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Peter Pressman, M.D.

What is the Anterior Horn of the Spinal Cord?

By February 27, 2012

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The anterior horn as depicted in Henry Gray's <i>Human Anatomy</i>.

The anterior horn of the spinal cord is frequently mentioned in conversations about motor neuron diseases such as polio or amyotrophic lateral sclerosis (ALS). When the spinal cord develops, the posterior part becomes responsible for managing most aspects of sensation, and the anterior is more responsible for movement. When you move, the cells of your cerebral cortex send a message to cells in the spinal cord. These cells then relay the message out to the peripheral nervous system and muscles. The nerve cells that are responsible for relaying messages between the brain and the peripheral nervous system are called motor neurons. The nerves that send messages between the cerebral cortex and the spine are called upper motor neurons, and those that relay messages from the spine to the muscles are called lower motor neurons. These neurons communicate by synapses in the anterior horn of the spinal cord, as shown in the image.

Diseases that selectively attack these neurons are called motor neuron diseases. As the name suggests, motor neuron diseases reduce someone's ability to move. The best known example is amyotrophic lateral sclerosis, but other examples include polio, primary lateral sclerosis, and Kennedy's disease. Neurologists use their physical exam to determine where the disease is in the body. If the problem is with the upper motor neurons alone, then certain exam findings like rigidity and spasticity may develop, whereas if just the lower motor neurons are involved, other exam findings like atrophy and fasiculations are present. In some forms of motor neuron disease, such as ALS, both upper and lower motor neuron signs are present.

January 1, 2014 at 6:37 pm
(1) Rawan says:

thank you so much for this easy explanation , it helped me a lot .

January 4, 2014 at 10:08 pm
(2) Kathy says:

After the diagnosis and many surgeries for the Hydrocephalus, I had to have the skull bone shaved down in the back of my neck because I had Arnold Chiari Stage I. Does this have anything to do with Fibromyalgia pain. I feel like I have burning and numbness at the same time and it does hurt, but I just live with it. Can u give me any answers to these questions?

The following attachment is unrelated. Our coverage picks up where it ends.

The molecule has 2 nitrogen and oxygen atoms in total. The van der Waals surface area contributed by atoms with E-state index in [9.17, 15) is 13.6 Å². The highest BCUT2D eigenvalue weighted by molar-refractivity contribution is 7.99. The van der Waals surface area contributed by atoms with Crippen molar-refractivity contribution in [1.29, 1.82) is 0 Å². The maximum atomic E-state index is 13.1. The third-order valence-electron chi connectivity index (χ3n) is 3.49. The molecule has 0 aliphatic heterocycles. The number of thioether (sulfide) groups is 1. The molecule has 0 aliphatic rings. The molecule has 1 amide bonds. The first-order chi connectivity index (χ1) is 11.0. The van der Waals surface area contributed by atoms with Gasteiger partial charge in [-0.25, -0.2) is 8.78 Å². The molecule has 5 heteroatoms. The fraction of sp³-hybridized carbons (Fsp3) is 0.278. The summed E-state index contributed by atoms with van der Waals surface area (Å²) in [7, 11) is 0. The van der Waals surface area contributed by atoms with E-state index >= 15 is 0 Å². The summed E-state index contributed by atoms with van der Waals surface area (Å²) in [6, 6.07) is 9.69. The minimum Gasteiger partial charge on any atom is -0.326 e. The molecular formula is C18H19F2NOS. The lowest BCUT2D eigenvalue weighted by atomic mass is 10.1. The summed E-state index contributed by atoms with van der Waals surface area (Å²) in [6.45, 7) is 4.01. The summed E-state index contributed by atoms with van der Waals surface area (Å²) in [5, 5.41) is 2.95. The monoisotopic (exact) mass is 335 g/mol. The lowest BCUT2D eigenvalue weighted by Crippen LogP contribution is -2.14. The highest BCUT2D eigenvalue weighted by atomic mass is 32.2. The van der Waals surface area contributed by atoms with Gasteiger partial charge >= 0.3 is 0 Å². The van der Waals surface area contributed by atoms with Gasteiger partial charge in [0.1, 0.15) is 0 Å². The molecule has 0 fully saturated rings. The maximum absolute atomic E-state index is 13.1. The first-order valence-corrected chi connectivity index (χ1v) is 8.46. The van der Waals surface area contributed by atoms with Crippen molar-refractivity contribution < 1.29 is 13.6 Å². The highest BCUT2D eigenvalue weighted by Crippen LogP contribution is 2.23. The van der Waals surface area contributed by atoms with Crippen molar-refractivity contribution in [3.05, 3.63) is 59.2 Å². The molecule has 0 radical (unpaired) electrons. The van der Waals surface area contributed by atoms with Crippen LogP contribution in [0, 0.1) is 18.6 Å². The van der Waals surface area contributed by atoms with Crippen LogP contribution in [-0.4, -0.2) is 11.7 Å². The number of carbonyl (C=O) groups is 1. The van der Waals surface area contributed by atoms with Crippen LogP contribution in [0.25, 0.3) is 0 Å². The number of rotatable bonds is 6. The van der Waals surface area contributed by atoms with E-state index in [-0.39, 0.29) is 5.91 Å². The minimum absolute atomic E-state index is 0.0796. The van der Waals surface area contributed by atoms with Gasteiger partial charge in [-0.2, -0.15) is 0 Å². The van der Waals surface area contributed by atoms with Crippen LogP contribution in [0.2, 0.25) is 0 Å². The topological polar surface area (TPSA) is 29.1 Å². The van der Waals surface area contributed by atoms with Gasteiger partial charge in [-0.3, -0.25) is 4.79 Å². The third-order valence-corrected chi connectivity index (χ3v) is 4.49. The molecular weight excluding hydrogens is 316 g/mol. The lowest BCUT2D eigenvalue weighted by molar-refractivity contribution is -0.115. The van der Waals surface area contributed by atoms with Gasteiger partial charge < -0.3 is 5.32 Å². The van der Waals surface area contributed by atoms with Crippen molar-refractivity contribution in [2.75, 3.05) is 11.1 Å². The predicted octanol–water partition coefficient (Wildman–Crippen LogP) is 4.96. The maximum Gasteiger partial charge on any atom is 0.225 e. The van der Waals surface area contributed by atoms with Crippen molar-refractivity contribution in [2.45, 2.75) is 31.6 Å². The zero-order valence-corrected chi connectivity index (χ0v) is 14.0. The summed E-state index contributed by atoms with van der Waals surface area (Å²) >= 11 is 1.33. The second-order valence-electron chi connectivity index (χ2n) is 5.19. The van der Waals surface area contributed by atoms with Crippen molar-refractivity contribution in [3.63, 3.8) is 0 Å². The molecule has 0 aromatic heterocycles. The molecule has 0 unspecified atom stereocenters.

Thank You

January 5, 2014 at 1:01 pm
(3) neurology says:

A 2011 study (Watson et al, Neurosurgery 2011) suggested that most patients with FM don’t have Arnold Chiari, though symptoms sometimes overlap. For more information about chronic pain, try these articles: <a href=”http://neurology.about.com/od/Coping/fl/The-Brain-in-Chronic-Pain.htm”>The Brain in Chronic Pain</a> and <a href=”http://neurology.about.com/od/NervousSystem/fl/Pain-in-the-Nervous-System.htm”>Pain in the Nervous System</a>.

January 24, 2014 at 4:19 pm
(4) Kevin says:

Yes, thank you so much for such an easy to understand explanation of the anterior horn cells.
I am a 33 year post SCI C6 quadriplegic, who is 57years old. Recently I have been experiencing some loss of strength in my right arm to the point of effecting my ability to drive. After a MRI I met with a neurosurgeon whose initial evaluation was that as people age, especially after decades of spinal cord injury like mine, there is a loss of anterior horn cells in spinal cord, similar to a post polio victim.
My question is there any known evidence to date
Stem cell treatment might help with replacement of lost anterior horn cells?
I know you are busy, so thank you for any helpful feedback on this….

January 25, 2014 at 1:17 am
(5) neurology says:

The short answer to your question is that while there does seem to be some evidence of efficacy for this technology in amyotrophic lateral sclerosis (which also impacts the anterior horn), this evidence is in very early stages right now, and I’m not at all sure that those early results would apply to a different cause of the problem. Stem cell-related and neuro-regenerative medicine is still in very early days, and while I have great hopes for the future, at this point I’d be cautious about trying anything outside of a clinical trial, where at least you would be helping people in the future regardless of whether a treatment worked for you. While I cannot give personal medical advice online, physical and/or occupational therapy would seem a more reliable and less risky approach to someone with weakness. Be sure to talk with your doctor about treatment options.

February 21, 2014 at 11:44 am
(6) Mom says:

Has your neurologist investigated IVIG treatment?

March 28, 2014 at 11:24 pm
(7) Bharat says:

How does one diagnose anterior horn cell disease? Does nerve conduction test help in diagnosing? Is there any cure or treatment for this disease? What is the life expectency of the person affected with this?

April 3, 2014 at 8:30 pm
(8) neurology says:
April 15, 2014 at 12:51 am
(9) James Notley says:

The information on anterior horn cells clears up many of my questions about myself having had polio in 1938. I wish you could find another word than atrophy when in fact muscles and bones do not develop making body parts small. My left leg is short and weak but it is not a condition of atrophy but rather development.

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